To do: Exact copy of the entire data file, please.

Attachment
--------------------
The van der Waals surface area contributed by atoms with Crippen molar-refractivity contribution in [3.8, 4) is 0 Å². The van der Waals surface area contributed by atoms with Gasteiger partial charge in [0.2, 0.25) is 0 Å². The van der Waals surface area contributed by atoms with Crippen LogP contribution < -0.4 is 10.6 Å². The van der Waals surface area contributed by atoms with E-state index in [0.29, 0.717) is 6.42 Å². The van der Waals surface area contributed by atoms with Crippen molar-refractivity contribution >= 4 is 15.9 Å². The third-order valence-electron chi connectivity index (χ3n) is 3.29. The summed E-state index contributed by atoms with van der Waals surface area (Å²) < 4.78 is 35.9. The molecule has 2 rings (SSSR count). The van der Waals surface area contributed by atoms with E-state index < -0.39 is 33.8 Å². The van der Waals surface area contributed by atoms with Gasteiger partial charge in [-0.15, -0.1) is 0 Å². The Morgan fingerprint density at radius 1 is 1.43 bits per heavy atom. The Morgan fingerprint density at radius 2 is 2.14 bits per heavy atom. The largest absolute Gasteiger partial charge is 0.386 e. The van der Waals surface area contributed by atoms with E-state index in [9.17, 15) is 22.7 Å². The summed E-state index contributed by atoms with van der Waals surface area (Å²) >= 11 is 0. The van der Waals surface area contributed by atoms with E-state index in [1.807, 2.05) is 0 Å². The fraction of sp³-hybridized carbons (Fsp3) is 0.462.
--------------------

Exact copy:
The van der Waals surface area contributed by atoms with Crippen molar-refractivity contribution in [3.8, 4) is 0 Å². The van der Waals surface area contributed by atoms with Gasteiger partial charge in [0.2, 0.25) is 0 Å². The van der Waals surface area contributed by atoms with Crippen LogP contribution < -0.4 is 10.6 Å². The van der Waals surface area contributed by atoms with E-state index in [0.29, 0.717) is 6.42 Å². The van der Waals surface area contributed by atoms with Crippen molar-refractivity contribution >= 4 is 15.9 Å². The third-order valence-electron chi connectivity index (χ3n) is 3.29. The summed E-state index contributed by atoms with van der Waals surface area (Å²) < 4.78 is 35.9. The molecule has 2 rings (SSSR count). The van der Waals surface area contributed by atoms with E-state index < -0.39 is 33.8 Å². The van der Waals surface area contributed by atoms with Gasteiger partial charge in [-0.15, -0.1) is 0 Å². The Morgan fingerprint density at radius 1 is 1.43 bits per heavy atom. The Morgan fingerprint density at radius 2 is 2.14 bits per heavy atom. The largest absolute Gasteiger partial charge is 0.386 e. The van der Waals surface area contributed by atoms with E-state index in [9.17, 15) is 22.7 Å². The summed E-state index contributed by atoms with van der Waals surface area (Å²) >= 11 is 0. The van der Waals surface area contributed by atoms with E-state index in [1.807, 2.05) is 0 Å². The fraction of sp³-hybridized carbons (Fsp3) is 0.462.